The European Space Agency released the second batch of data from its Gaia mission Wednesday, which identifies the location of almost 1.7 billion stars in the Milky Way and beyond, making it the most detailed map of stars we currently have. The data also include precise information on the movement of asteroids with the solar system.
The data relate to observations made over 22 months — between July 25, 2014, and May 23, 2016. Gaia, a space observatory launched in 2013 to measure the position and distance of stars, had observed about two million stars in its first data set that was released in 2016. The data in this new release are a lot more precise — the brightest stars were tracked with accuracy similar to an observer on Earth being able to spot a quarter coin on the moon’s surface.
This level of precision allowed astronomers to track the true movement of stars, instead of relying on an approximation using the parallax method — the apparent shift seen in object’s position in the sky, as Earth orbits the sun.
Along with stars’ positions, the data also reveal their brightness and colors, and in the case of about half a million stars, also how those two have changed over time. For about 100 million stars, the data include their surface temperatures and for 87 million or so stars, the effect that interstellar dust has on them.
“The sheer number of stars alone, with their positions and motions, would make Gaia’s new catalogue already quite astonishing. But there is more: this unique scientific catalogue includes many other data types, with information about the properties of the stars and other celestial objects, making this release truly exceptional,” Anthony Brown of Leiden University in the Netherlands, who chairs of the Gaia Data Processing and Analysis Consortium Executive, said in a statement Wednesday.
Milky Way Gaia MapGaia’s all-sky view of our Milky Way Galaxy and neighboring galaxies, based on measurements of nearly 1.7 billion stars. The map shows the total brightness and color of stars observed by the ESA satellite in each portion of the sky between July 2014 and May 2016. Photo: ESA/Gaia/DPAC
For instance, the database has information on the positions of over 14,000 asteroids in the solar system that were already known, allowing astronomers to plot their precise orbits. It also includes the locations of 500,000 quasars, the first time their coordinates have been made available in optical wavelengths.
Gaia also observed the motion of stars inside globular clusters in the Milky Way’s halo, as well as those in nearby galaxies — the Small and Large Magellanic Clouds. Using that data, astronomers could plot the orbits of 75 globular clusters in our galaxy’s halo and of 12 dwarf galaxies orbiting our own. This would allow them to study the evolution of the Milky Way and the distribution of dark matter in it.
Highlights from the second release of Gaia data were presented in Berlin, and a series of scientific papers, discussing various aspects of that large volume of data, are scheduled to be published in a special edition of the journal Astronomy & Astrophysics.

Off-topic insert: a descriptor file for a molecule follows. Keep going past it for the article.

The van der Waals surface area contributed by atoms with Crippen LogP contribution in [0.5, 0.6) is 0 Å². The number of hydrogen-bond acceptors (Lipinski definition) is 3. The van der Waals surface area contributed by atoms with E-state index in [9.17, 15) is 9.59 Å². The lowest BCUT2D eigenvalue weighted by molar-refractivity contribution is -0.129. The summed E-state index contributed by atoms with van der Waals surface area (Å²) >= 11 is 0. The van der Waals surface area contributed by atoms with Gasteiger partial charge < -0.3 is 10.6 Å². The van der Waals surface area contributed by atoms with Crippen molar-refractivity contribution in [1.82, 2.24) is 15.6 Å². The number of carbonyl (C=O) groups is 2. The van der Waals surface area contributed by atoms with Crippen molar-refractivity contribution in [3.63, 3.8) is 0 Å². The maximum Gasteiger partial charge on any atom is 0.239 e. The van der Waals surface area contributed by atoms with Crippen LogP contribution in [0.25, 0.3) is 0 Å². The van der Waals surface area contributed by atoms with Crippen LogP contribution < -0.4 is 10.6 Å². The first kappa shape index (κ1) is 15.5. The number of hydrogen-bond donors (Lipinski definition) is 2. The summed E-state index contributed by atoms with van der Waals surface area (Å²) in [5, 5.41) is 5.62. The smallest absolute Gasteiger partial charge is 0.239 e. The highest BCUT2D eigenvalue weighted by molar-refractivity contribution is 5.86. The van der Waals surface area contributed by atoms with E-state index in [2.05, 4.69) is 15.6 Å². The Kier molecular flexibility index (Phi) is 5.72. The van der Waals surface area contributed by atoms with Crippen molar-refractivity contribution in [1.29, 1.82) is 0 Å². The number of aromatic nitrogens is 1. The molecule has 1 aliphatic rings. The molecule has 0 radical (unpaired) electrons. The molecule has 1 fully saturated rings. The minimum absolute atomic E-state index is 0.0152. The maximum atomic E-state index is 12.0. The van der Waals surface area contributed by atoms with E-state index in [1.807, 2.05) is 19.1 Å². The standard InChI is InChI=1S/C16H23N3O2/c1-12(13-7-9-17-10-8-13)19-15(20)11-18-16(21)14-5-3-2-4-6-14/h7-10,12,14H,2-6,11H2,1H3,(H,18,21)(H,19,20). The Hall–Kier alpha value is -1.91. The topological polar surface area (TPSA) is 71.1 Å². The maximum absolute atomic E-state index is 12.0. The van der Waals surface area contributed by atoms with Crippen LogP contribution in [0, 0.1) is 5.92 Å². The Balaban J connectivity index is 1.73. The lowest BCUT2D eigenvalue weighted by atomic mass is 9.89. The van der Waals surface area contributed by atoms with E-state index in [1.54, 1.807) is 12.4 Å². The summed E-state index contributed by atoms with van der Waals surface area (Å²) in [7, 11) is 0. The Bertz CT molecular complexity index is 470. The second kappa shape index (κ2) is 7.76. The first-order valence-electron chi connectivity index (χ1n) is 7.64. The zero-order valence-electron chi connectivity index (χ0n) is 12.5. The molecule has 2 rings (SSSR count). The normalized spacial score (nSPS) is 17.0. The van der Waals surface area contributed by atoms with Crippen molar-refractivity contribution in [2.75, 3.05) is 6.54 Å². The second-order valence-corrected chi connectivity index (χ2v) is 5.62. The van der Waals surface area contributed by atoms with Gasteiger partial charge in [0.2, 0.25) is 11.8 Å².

In an unrelated study, also about the Milky Way, researchers used a theoretical model to suggest our home galaxy has several supermassive black holes in it. Typically, most large galaxies have a supermassive black hole in their centers, not several.
According to a study published Tuesday in the Astrophysical Journal Letters, a team of researchers suggest that galaxies as massive as our own should contain several supermassive black holes, likely a result of a smaller galaxy merging into a larger one, and bringing with it its own supermassive black hole in the process. This second supermassive black hole would be at the center of the smaller galaxy, but following the merger, could wander throughout the now-larger galaxy.
However, given their predicted locations — far from galactic centers and even outside the galactic disks — these wandering supermassive black holes would be unlikely to accrete any material. And since they are black holes, the lack of accretion would render them effectively invisible.
“We are currently working to better quantify how we might be able to infer their presence indirectly,” Michael Tremmel, a postdoctoral fellow at the Yale Center for Astronomy and Astrophysics, and lead author of the study, said in a statement.
But if there are supermassive black holes darting around the galaxy, does that forebode impending doom for Earth? No, says Tremmel.
“It is extremely unlikely that any wandering supermassive black hole will come close enough to our Sun to have any impact on our solar system. We estimate that a close approach of one of these wanderers that is able to affect our solar system should occur every 100 billion years or so, or nearly 10 times the age of the universe,” he said.